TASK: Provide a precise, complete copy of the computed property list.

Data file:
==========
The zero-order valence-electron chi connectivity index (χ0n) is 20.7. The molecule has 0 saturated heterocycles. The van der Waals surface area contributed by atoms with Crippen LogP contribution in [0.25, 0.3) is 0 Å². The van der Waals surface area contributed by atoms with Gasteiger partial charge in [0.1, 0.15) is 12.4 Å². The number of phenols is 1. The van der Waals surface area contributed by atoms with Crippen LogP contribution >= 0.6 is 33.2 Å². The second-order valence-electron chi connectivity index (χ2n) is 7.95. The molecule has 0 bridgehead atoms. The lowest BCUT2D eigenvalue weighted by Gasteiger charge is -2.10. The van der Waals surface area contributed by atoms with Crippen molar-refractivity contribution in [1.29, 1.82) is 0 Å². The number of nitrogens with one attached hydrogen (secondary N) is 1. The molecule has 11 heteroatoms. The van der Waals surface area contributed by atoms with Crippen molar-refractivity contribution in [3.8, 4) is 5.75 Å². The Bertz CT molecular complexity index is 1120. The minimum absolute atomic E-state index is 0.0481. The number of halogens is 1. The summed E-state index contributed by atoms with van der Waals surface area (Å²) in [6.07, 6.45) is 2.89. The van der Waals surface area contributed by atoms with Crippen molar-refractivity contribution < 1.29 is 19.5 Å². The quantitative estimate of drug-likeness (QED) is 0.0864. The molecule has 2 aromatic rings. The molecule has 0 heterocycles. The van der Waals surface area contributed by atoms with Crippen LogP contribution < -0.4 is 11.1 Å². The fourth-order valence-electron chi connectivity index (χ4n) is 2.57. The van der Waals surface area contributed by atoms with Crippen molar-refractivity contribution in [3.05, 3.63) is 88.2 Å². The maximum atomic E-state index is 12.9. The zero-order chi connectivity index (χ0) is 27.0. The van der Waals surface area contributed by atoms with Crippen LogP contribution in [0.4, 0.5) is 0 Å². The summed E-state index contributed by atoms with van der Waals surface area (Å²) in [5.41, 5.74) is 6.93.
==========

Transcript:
The zero-order valence-electron chi connectivity index (χ0n) is 20.7. The molecule has 0 saturated heterocycles. The van der Waals surface area contributed by atoms with Crippen LogP contribution in [0.25, 0.3) is 0 Å². The van der Waals surface area contributed by atoms with Gasteiger partial charge in [0.1, 0.15) is 12.4 Å². The number of phenols is 1. The van der Waals surface area contributed by atoms with Crippen LogP contribution >= 0.6 is 33.2 Å². The second-order valence-electron chi connectivity index (χ2n) is 7.95. The molecule has 0 bridgehead atoms. The lowest BCUT2D eigenvalue weighted by Gasteiger charge is -2.10. The van der Waals surface area contributed by atoms with Crippen molar-refractivity contribution in [1.29, 1.82) is 0 Å². The number of nitrogens with one attached hydrogen (secondary N) is 1. The molecule has 11 heteroatoms. The van der Waals surface area contributed by atoms with Crippen molar-refractivity contribution in [3.8, 4) is 5.75 Å². The Bertz CT molecular complexity index is 1120. The minimum absolute atomic E-state index is 0.0481. The number of halogens is 1. The summed E-state index contributed by atoms with van der Waals surface area (Å²) in [6.07, 6.45) is 2.89. The van der Waals surface area contributed by atoms with Crippen molar-refractivity contribution < 1.29 is 19.5 Å². The quantitative estimate of drug-likeness (QED) is 0.0864. The molecule has 2 aromatic rings. The molecule has 0 heterocycles. The van der Waals surface area contributed by atoms with Crippen LogP contribution < -0.4 is 11.1 Å². The fourth-order valence-electron chi connectivity index (χ4n) is 2.57. The van der Waals surface area contributed by atoms with Crippen molar-refractivity contribution in [3.05, 3.63) is 88.2 Å². The maximum atomic E-state index is 12.9. The zero-order chi connectivity index (χ0) is 27.0. The van der Waals surface area contributed by atoms with Crippen LogP contribution in [0.4, 0.5) is 0 Å². The summed E-state index contributed by atoms with van der Waals surface area (Å²) in [5.41, 5.74) is 6.93.